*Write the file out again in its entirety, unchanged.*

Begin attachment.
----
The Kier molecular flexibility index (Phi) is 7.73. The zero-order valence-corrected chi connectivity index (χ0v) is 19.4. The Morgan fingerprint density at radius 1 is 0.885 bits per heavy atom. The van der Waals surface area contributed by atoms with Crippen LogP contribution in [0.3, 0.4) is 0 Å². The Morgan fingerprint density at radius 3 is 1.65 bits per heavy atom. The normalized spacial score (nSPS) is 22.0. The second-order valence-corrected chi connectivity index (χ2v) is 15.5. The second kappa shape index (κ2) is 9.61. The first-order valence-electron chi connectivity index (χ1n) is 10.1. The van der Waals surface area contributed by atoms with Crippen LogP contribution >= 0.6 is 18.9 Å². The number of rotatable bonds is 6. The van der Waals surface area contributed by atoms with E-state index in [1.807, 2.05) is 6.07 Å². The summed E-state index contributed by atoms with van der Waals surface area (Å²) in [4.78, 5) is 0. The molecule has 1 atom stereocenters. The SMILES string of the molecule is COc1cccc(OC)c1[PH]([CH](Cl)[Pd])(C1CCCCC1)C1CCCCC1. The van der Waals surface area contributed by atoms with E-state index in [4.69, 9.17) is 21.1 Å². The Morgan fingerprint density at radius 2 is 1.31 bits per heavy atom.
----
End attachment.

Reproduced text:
The Kier molecular flexibility index (Phi) is 7.73. The zero-order valence-corrected chi connectivity index (χ0v) is 19.4. The Morgan fingerprint density at radius 1 is 0.885 bits per heavy atom. The van der Waals surface area contributed by atoms with Crippen LogP contribution in [0.3, 0.4) is 0 Å². The Morgan fingerprint density at radius 3 is 1.65 bits per heavy atom. The normalized spacial score (nSPS) is 22.0. The second-order valence-corrected chi connectivity index (χ2v) is 15.5. The second kappa shape index (κ2) is 9.61. The first-order valence-electron chi connectivity index (χ1n) is 10.1. The van der Waals surface area contributed by atoms with Crippen LogP contribution >= 0.6 is 18.9 Å². The number of rotatable bonds is 6. The van der Waals surface area contributed by atoms with E-state index in [1.807, 2.05) is 6.07 Å². The summed E-state index contributed by atoms with van der Waals surface area (Å²) in [4.78, 5) is 0. The molecule has 1 atom stereocenters. The SMILES string of the molecule is COc1cccc(OC)c1[PH]([CH](Cl)[Pd])(C1CCCCC1)C1CCCCC1. The van der Waals surface area contributed by atoms with E-state index in [4.69, 9.17) is 21.1 Å². The Morgan fingerprint density at radius 2 is 1.31 bits per heavy atom.